Opinions: Politcally Correct? Weird days, weird phase

Me in my new adult home, the city of Chicago.

Me in my new adult home, the city of Chicago.

Editor prepares for life beyond high school.

There is a phrase that rattles the rickety bridge that connects between the time capsule of life so far–my room–nestled in the comforts of my parents’ home and the 15 ft x 15 ft dorm room in which I will be squeezing all essentials. The phrase: “I’m an adult.”

For parents this is a phrase from the depths of hell. It is an end-all to arguments about spending the night at boyfriends’ houses, being out past 1:30 a.m. and skipping school on a Friday.

For teenagers it is the end to the coming-of-age story called high school. It’s the realization that soon they’ll be on their own and they will have to make choices for themselves like picking between spending $10 for lunch at Starbucks or Bread Company.

For me, it’s the frustration of being kicked out of the school library for “playing on my phone” when really I was reading the news on my CNN app. It’s the knowing I’ll be five hours away from my parents next year and I’ll have to walk six blocks between classes freezing my butt off with no mom to come pick me up.

I don’t necessarily feel like an adult now that I have turned 18 back in January, but I feel like I should be treated differently. I think it’s the same for most high school juniors and seniors.

We have made one of the biggest decisions in our lives: picking a college. So we feel, having made one of the biggest decisions in our lives, that we are entitled to more respect.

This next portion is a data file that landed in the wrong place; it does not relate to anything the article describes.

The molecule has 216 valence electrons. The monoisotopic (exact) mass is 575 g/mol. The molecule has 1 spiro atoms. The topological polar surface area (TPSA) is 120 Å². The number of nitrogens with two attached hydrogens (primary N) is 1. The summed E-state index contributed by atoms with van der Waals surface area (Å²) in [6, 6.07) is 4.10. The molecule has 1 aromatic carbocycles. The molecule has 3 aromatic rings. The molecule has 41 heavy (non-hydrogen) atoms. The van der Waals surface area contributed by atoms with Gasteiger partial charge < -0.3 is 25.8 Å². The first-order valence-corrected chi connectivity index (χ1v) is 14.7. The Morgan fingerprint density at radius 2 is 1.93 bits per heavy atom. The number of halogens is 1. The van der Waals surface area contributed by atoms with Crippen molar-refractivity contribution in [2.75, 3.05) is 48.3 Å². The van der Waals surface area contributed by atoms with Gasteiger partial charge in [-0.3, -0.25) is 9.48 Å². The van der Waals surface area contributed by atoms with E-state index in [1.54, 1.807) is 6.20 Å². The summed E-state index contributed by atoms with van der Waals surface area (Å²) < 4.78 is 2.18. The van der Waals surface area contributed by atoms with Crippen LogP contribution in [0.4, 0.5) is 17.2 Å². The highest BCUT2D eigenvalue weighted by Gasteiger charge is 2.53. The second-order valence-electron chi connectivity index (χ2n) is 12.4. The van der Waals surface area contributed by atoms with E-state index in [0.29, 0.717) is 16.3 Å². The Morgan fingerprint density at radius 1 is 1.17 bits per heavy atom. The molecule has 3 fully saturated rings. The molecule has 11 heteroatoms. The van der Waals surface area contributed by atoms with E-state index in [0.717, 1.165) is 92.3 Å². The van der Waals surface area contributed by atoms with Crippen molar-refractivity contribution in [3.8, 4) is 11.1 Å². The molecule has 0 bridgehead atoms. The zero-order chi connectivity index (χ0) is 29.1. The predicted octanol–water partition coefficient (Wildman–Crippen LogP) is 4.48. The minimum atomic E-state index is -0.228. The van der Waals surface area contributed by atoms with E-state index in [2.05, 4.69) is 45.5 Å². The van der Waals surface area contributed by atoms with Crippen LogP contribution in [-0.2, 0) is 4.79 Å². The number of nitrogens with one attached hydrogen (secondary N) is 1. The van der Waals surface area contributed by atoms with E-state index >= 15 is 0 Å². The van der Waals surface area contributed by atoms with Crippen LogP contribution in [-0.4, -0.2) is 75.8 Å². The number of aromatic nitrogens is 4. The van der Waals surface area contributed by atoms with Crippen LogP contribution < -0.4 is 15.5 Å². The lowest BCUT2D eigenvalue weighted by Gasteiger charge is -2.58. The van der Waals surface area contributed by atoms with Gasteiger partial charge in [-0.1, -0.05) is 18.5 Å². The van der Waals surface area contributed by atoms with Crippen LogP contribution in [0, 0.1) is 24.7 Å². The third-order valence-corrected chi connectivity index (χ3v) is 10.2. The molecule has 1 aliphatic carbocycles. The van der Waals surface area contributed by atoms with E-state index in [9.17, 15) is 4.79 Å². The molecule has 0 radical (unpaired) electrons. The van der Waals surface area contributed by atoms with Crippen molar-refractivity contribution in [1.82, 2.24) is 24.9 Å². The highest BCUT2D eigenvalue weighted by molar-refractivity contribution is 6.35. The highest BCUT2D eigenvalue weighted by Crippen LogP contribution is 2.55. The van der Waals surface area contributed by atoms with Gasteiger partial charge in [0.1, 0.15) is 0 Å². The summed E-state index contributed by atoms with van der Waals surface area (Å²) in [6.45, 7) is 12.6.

It’s not just senioritis; it’s the innate, instinctive feeling that 18 means adult.

I was raised all my life to make my own choices starting with the smallest things, like choosing and ordering my own food off a menu and making the decision to stay up all night at sleepovers in middle school.

Since all through my life I was granted the liberty to choose my classes and direction, it seems weird that I still have to ask, “May I use the restroom?” and sometimes be told, “No.”

In six months, I’ll be living in Chicago by myself with no one I know. I will officially be an adult even though I am the same 18-year-old I was in high school.

So when do we actually make the magical transformation from teenager to adult? Is it the feeling you get when you can get a tattoo without your parents permission? Or is it the loneliness of being independent at college with no mom and dad?

It is a hard transition between high school and the real world. There are some of us who are not ready to flee the nest and others, like me, who are ready to be in that 15 ft x 15 ft dorm room.

I know I cannot speed up or slow down the time between now and September and I can’t argue with my parents or the librarian because I still live in their world. I have to accept it and take it all in because next year when I’m walking from Wabash to Michigan Ave. in a five degree wind chill my mom won’t be able to pick me up.